This morning I met Danny and Carol Messina for a birding trip to Eagle Lakes Park and Marco Island. Danny and Carol recently moved to Florida and it is the first time I’ve gotten to see them since the move. We had a good morning at Eagle Lakes Park, but it wasn’t as birdy as it was this past spring. We had many waders including Tri-colored, Little and Great Blue Herons, Black-crowned Night-heron, Glossy and White Ibis, Limpkin, Anhinga and Double-crested Cormorant, American Coot and Common Gallinule. Yellow-rumped, Prairie and Palm Warblers, both Vultures, Ospey and many more. From there we headed over to Marco Island. I knew Danny had a life bird in mind and that we should be able to find it there. It took some riding around, but we finally spotted a woman who was looking at our target bird. We pulled over and Danny and Carol had super close looks at their life BURROWING OWL! From there we went to Tiger Tail Beach in hopes of shore birds. There was a very modest showing, with ten species and a few waders seen. As I scanned the sky, I noticed a MAGNIFICENT FRIGATEBIRD. I mentioned it to Danny who was excited to hear it. It took a minute to get on the birds, but eventually two came pretty close to us giving them great looks at their second lifer of the day. Great morning!
Magnificent Frigatebird

Magnificent Frigatebird

Thursday 11/14:
This morning Danny, Carol and I headed to central Florida to the area my friends and I call “Caracara Loop”. As we traversed the cross roads, I missed a turn (my bad) that put us farther north than planned. Since we were there, we headed over to Stormwater Treatment Area 5. Though gates are closed, you can walk in and bird the impoundments. That is what we did. There were literally thousands of American Coot and Common Gallinule. Many species of ducks and waders were seen. The best find however were two PURPLE SWAMP HENS!! That was the third lifer of our trip for Danny and Carol! There were many Green Herons, Greater and Lesser Yellowlegs, Western and Least Sandpipers, a Sora and Boat-tailed Grackles. At one point, a Bald Eagle flushed many of the birds, but one Purple Swamp Hen came back out for some more good views with the scope. Northern Shovelers, Blue-winged Teal, Mottle and Ring-necked Ducks were all seen. It was a great stop. During our travels today we saw at least 8 Crested Caracara! From there we headed south west to Rt 835 to try for our last target of the day. We searched in vain in the area flycatchers had been reported recently and finally called it quits. We drove only five miles when I spotted a SCISSOR-TAILED FLYCATCHER on the fence along the canal. Another lifer for Danny and Carol! From there, Danny and Carol headed north to Davenport. We had a great visit and I enjoyed their company birding the last two days.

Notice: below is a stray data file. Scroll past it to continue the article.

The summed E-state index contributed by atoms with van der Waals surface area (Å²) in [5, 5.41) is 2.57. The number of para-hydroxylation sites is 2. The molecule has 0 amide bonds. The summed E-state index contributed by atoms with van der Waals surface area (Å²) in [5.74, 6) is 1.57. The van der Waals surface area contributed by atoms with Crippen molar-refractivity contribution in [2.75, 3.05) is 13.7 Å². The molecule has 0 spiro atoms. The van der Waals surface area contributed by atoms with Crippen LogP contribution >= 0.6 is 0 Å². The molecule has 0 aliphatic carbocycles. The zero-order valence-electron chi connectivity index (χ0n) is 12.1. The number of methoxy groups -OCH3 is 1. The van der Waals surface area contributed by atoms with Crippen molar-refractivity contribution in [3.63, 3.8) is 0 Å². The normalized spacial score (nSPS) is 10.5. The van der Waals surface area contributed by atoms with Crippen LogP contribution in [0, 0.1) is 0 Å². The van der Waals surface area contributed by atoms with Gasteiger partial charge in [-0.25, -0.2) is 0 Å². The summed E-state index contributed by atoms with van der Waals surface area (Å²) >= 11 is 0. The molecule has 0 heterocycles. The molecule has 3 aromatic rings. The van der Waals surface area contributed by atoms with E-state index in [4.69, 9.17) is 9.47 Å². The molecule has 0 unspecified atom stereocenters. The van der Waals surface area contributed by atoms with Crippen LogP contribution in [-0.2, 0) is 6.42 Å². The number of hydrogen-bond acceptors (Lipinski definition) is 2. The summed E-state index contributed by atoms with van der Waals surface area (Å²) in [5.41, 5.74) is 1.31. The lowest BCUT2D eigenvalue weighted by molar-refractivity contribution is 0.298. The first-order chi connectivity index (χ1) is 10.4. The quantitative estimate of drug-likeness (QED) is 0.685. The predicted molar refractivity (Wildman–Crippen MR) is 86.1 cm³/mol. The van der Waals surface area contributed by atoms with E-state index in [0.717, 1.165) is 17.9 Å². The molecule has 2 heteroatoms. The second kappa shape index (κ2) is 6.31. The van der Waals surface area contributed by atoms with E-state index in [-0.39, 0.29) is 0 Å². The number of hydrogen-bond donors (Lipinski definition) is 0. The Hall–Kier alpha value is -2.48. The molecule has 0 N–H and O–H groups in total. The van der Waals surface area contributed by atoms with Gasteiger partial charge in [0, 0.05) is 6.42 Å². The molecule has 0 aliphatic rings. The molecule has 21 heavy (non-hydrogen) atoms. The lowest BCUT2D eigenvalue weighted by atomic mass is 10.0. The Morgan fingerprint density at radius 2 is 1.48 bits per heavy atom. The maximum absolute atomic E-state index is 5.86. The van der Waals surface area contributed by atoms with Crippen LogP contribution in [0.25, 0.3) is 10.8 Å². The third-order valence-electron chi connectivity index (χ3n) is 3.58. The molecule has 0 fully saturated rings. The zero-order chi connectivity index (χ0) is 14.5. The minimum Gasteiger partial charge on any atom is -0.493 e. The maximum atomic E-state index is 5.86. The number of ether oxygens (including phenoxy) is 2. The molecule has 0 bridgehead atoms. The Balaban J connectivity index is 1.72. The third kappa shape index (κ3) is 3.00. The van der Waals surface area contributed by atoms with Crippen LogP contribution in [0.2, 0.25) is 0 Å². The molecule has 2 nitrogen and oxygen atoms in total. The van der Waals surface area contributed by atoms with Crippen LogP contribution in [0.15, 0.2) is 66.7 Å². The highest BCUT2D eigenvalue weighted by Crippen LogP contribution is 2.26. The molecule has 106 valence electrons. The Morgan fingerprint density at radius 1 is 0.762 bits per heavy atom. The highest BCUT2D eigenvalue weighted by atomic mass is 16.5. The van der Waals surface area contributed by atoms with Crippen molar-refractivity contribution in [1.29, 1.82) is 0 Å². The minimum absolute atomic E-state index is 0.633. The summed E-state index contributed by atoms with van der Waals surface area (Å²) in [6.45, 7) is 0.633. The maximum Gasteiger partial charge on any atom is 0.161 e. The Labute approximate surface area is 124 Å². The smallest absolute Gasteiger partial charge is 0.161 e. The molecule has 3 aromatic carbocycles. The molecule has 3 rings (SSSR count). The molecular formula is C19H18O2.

distant shot of preening Purple Swamp Hen

distant shot of preening Purple Swamp Hen

Crested Caracara

Crested Caracara

Common Ground Dove

Common Ground Dove

Scissor-tailed Flycatcher

Scissor-tailed Flycatcher

Parakeet Pursuit:

This morning I decided to head north to St. Petersburg to try for some of the parakeets which are so common there. I had seen some directions for a “sure thing” spot in south St. Pete and decided to give it a try. This has got to be the easiest I have ever found the parakeets. I will post directions below for anyone interested. I parked in a lot next to the address and got out of the car to hear many parakeets. I recognized MONK PARAKEET immediately. It only took a second before two flew by. I checked the Electrical Substation across the street and saw perhaps half a dozen Monk Parakeet nest. The large stick nests were present all around the structure. I found several more Monks and then considerable raucous calling from in the nest indicated there were many, probably young birds, within the nests. I saw a total of 8 Monks. As I searched the surrounding area, I found that all the electric poles heading out from the sub-station had at least one nest hole in them. I then noticed my first NANDAY PARAKEET immerge from one of the holes. I was able to get some decent shots of both species. The first Nanday was joined by its presumed mate and they flew around several times before returning to the nest. It was great to get to observe both species so closely. From there, I went to Ft. Desoto in search of the Vermilion Flycatcher. Though the birding was good all around the island, I never found the Vermilion. Birds of note included 3 Caspian Terns, 7 Marbled Godwit, 1 American Oystercatcher and 1 Long-billed Curlew. Great morning of birding again!